Session Type: ACR Poster Session A
Session Time: 9:00AM-11:00AM
Background/Purpose: SLE is a chronic, debilitating, multisystem autoimmune disorder of connective tissue. In developing new treatment options, the economic burden of SLE should be quantified as a function of disease severity.
Methods: Anonymized data from the Betriebskrankenkassen (BKK) German Sickness Fund Database were used to perform analyses of real-world claims of patients (pts) with SLE. Health care utilization and resource use and costs were assessed annually for 2009–2014 for confirmed pts with SLE identified in 2009 (using repeated claims with SLE diagnosis, co-diagnosis codes, laboratory tests, or prescription treatment and specialty of diagnosing physician) and compared with those of matched controls. Pts were ≥18 years of age and had data available for 2009 and ≥3 years prior to index quarter in 2009. SLE cases were matched to controls by age, sex, and baseline Charlson Comorbidity Index (CCI). Continuous outcomes were compared with a nonparametric test (e.g., Wilcoxon–Mann-Whitney), because most outcome distributions were positively skewed.
Results: Of the 3,290,701 persons with evidence of 3 years of insurance prior to 2009, 1,228 were identified as SLE cases in 2009, representing a prevalence of 37.32 per 100,000 and an incidence of 5.96/100,000 per year. The prevalence increased during the next 5 years to 47.36 per 100,000 in 2014. The final sample included 1,160 confirmed pts with SLE who were ≥18 years of age and had data for 2009. Pts with SLE were 84% female, and had a mean age of 52 years and a baseline CCI range of 1–13. 85% who qualified for the cohort in 2009 had already been diagnosed with SLE before 2009. A combined approach of International Classification of Diseases-10 GM and medication/procedures codes classified SLE disease severity as mild for 148, moderate for 484, and severe for 528 pts. Pts with SLE had significantly greater mean annual total medical costs in 2009 than did matched controls (€6,895 vs. €3,692, p<0.0001), and in all subsequent years evaluated. Moreover, pts with moderate and severe SLE had significantly greater mean annual total medical costs in 2009 than did matched controls (moderate SLE: €4,867 vs. €3,380, p<0.0001; severe SLE: €10,001 vs. €4,239, p<0.0001), and in all subsequent years. Mean costs and numbers of outpatient visits, hospital stays, outpatient prescriptions and other benefits, and total number of hospital days, were significantly greater for the full SLE population and the moderate and severe SLE subpopulations than for matched controls. For example, mean costs for hospital stays, outpatient prescriptions, and other benefits in 2009 were €4335 vs. €1414, €2582 vs. €1087, and €1068 vs. €691, respectively, for pts with mild, moderate and severe SLE vs. controls.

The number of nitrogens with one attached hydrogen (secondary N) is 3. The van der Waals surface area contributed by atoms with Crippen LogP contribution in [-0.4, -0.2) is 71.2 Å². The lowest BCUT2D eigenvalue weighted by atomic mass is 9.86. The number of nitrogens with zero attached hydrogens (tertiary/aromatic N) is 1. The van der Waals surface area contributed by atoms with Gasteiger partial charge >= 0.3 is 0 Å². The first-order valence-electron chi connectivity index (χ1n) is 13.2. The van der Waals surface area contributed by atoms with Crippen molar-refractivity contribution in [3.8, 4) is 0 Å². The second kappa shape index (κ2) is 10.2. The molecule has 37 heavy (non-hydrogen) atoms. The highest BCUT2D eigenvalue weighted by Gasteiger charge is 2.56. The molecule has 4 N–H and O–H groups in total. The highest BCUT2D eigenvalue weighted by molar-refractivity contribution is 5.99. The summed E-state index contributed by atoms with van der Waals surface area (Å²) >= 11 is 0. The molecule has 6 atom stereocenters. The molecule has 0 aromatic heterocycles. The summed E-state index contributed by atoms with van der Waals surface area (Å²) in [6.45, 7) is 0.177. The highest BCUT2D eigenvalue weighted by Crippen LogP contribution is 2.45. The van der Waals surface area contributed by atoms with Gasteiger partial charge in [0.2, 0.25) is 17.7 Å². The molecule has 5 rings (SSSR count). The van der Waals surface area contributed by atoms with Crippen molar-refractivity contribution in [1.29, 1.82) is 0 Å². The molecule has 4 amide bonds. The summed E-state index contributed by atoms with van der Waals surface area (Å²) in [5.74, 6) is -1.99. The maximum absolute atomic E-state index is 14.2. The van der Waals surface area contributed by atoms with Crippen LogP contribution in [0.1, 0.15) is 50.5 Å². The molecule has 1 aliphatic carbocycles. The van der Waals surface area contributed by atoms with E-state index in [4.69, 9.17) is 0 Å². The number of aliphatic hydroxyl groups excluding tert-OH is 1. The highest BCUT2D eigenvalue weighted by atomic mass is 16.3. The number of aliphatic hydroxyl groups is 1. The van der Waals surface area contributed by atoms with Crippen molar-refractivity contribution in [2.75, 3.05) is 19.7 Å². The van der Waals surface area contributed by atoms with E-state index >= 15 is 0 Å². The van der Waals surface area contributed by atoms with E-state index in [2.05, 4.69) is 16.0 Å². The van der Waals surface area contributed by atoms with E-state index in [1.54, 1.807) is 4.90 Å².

Conclusion: In this analysis, the economic burden of moderate and severe SLE was greater than that of socio-demographically and morbidity–adjusted controls. Pts with SLE were greater users of the health care system and incurred greater total annual medical costs than did matched controls. Health care utilization by pts with SLE increased with disease severity, with the greatest burden for those with severe SLE. New treatments could reduce health care resource use and help alleviate economic burden.
To cite this abstract in AMA style:Hammond ER, Friedel H, Garal-Pantaler E, Pignot M, Velthuis E, Wang X, Nab H, Desta B, Schwarting A. Health Care Costs of Patients with Systemic Lupus Erythematosus (SLE) Versus Control Patients As a Function of Disease Severity: Analysis of the Betriebskrankenkassen German Sickness Fund [abstract]. Arthritis Rheumatol. 2017; 69 (suppl 10). https://acrabstracts.org/abstract/health-care-costs-of-patients-with-systemic-lupus-erythematosus-sle-versus-control-patients-as-a-function-of-disease-severity-analysis-of-the-betriebskrankenkassen-german-sickness-fund/. Accessed February 3, 2023.
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